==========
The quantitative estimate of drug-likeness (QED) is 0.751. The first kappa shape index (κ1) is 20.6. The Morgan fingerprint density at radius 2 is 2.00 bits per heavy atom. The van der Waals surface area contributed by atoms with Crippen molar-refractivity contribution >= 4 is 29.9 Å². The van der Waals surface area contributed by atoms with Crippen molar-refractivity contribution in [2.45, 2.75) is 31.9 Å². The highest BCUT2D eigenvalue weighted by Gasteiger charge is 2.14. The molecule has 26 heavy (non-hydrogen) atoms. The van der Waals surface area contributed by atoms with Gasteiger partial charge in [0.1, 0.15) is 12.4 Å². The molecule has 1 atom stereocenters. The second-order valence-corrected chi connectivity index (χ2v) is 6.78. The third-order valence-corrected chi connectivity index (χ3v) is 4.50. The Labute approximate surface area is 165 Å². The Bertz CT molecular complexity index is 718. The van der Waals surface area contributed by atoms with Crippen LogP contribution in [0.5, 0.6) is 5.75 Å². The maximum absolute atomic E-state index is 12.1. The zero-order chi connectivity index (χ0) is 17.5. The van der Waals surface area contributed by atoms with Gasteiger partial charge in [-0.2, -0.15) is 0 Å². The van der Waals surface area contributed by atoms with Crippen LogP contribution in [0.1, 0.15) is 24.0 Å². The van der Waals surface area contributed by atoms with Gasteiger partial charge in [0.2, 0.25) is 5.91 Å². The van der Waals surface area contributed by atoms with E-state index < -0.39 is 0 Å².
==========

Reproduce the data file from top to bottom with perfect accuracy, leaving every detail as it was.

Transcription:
The quantitative estimate of drug-likeness (QED) is 0.751. The first kappa shape index (κ1) is 20.6. The Morgan fingerprint density at radius 2 is 2.00 bits per heavy atom. The van der Waals surface area contributed by atoms with Crippen molar-refractivity contribution >= 4 is 29.9 Å². The van der Waals surface area contributed by atoms with Crippen molar-refractivity contribution in [2.45, 2.75) is 31.9 Å². The highest BCUT2D eigenvalue weighted by Gasteiger charge is 2.14. The molecule has 26 heavy (non-hydrogen) atoms. The van der Waals surface area contributed by atoms with Gasteiger partial charge in [0.1, 0.15) is 12.4 Å². The molecule has 1 atom stereocenters. The second-order valence-corrected chi connectivity index (χ2v) is 6.78. The third-order valence-corrected chi connectivity index (χ3v) is 4.50. The Labute approximate surface area is 165 Å². The Bertz CT molecular complexity index is 718. The van der Waals surface area contributed by atoms with Crippen LogP contribution in [0.5, 0.6) is 5.75 Å². The maximum absolute atomic E-state index is 12.1. The zero-order chi connectivity index (χ0) is 17.5. The van der Waals surface area contributed by atoms with Gasteiger partial charge in [-0.2, -0.15) is 0 Å². The van der Waals surface area contributed by atoms with Crippen LogP contribution in [0.1, 0.15) is 24.0 Å². The van der Waals surface area contributed by atoms with Gasteiger partial charge in [0.2, 0.25) is 5.91 Å². The van der Waals surface area contributed by atoms with E-state index < -0.39 is 0 Å².